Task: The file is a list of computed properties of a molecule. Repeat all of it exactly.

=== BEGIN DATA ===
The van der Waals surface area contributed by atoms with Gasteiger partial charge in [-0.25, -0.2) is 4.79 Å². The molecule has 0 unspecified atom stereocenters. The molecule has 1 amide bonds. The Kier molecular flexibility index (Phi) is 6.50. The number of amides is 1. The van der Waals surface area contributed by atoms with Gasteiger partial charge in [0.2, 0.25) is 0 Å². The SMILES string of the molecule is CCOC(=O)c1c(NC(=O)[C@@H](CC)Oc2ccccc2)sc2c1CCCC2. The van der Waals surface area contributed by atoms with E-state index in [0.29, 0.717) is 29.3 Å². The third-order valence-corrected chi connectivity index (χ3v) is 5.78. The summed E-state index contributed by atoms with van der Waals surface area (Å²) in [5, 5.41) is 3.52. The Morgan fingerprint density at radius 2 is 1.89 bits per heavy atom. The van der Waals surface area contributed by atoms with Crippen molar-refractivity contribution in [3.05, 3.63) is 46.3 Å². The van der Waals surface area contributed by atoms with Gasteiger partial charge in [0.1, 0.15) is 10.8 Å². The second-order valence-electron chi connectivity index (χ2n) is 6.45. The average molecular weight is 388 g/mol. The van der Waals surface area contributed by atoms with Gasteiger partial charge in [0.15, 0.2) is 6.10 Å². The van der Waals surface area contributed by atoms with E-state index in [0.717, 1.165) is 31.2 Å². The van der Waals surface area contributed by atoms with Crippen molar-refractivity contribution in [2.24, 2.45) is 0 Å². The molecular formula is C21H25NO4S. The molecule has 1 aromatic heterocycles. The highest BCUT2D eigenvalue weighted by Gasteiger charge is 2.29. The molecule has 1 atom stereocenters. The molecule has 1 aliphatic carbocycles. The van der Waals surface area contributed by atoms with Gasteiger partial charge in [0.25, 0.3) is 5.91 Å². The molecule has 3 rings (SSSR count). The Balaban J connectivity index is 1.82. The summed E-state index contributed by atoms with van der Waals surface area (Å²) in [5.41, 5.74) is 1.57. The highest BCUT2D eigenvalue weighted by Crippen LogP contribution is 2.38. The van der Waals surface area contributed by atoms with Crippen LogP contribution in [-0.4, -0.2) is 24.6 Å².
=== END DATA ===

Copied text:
The van der Waals surface area contributed by atoms with Gasteiger partial charge in [-0.25, -0.2) is 4.79 Å². The molecule has 0 unspecified atom stereocenters. The molecule has 1 amide bonds. The Kier molecular flexibility index (Phi) is 6.50. The number of amides is 1. The van der Waals surface area contributed by atoms with Gasteiger partial charge in [0.2, 0.25) is 0 Å². The SMILES string of the molecule is CCOC(=O)c1c(NC(=O)[C@@H](CC)Oc2ccccc2)sc2c1CCCC2. The van der Waals surface area contributed by atoms with E-state index in [0.29, 0.717) is 29.3 Å². The third-order valence-corrected chi connectivity index (χ3v) is 5.78. The summed E-state index contributed by atoms with van der Waals surface area (Å²) in [5, 5.41) is 3.52. The Morgan fingerprint density at radius 2 is 1.89 bits per heavy atom. The van der Waals surface area contributed by atoms with Crippen molar-refractivity contribution in [3.05, 3.63) is 46.3 Å². The van der Waals surface area contributed by atoms with Gasteiger partial charge in [0.1, 0.15) is 10.8 Å². The second-order valence-electron chi connectivity index (χ2n) is 6.45. The average molecular weight is 388 g/mol. The van der Waals surface area contributed by atoms with Gasteiger partial charge in [0.15, 0.2) is 6.10 Å². The van der Waals surface area contributed by atoms with E-state index in [0.717, 1.165) is 31.2 Å². The van der Waals surface area contributed by atoms with Crippen molar-refractivity contribution in [2.24, 2.45) is 0 Å². The molecular formula is C21H25NO4S. The molecule has 1 aromatic heterocycles. The highest BCUT2D eigenvalue weighted by Gasteiger charge is 2.29. The molecule has 1 atom stereocenters. The molecule has 1 aliphatic carbocycles. The van der Waals surface area contributed by atoms with Gasteiger partial charge in [0.25, 0.3) is 5.91 Å². The molecule has 3 rings (SSSR count). The Balaban J connectivity index is 1.82. The summed E-state index contributed by atoms with van der Waals surface area (Å²) in [5.41, 5.74) is 1.57. The highest BCUT2D eigenvalue weighted by Crippen LogP contribution is 2.38. The van der Waals surface area contributed by atoms with Crippen LogP contribution in [-0.4, -0.2) is 24.6 Å².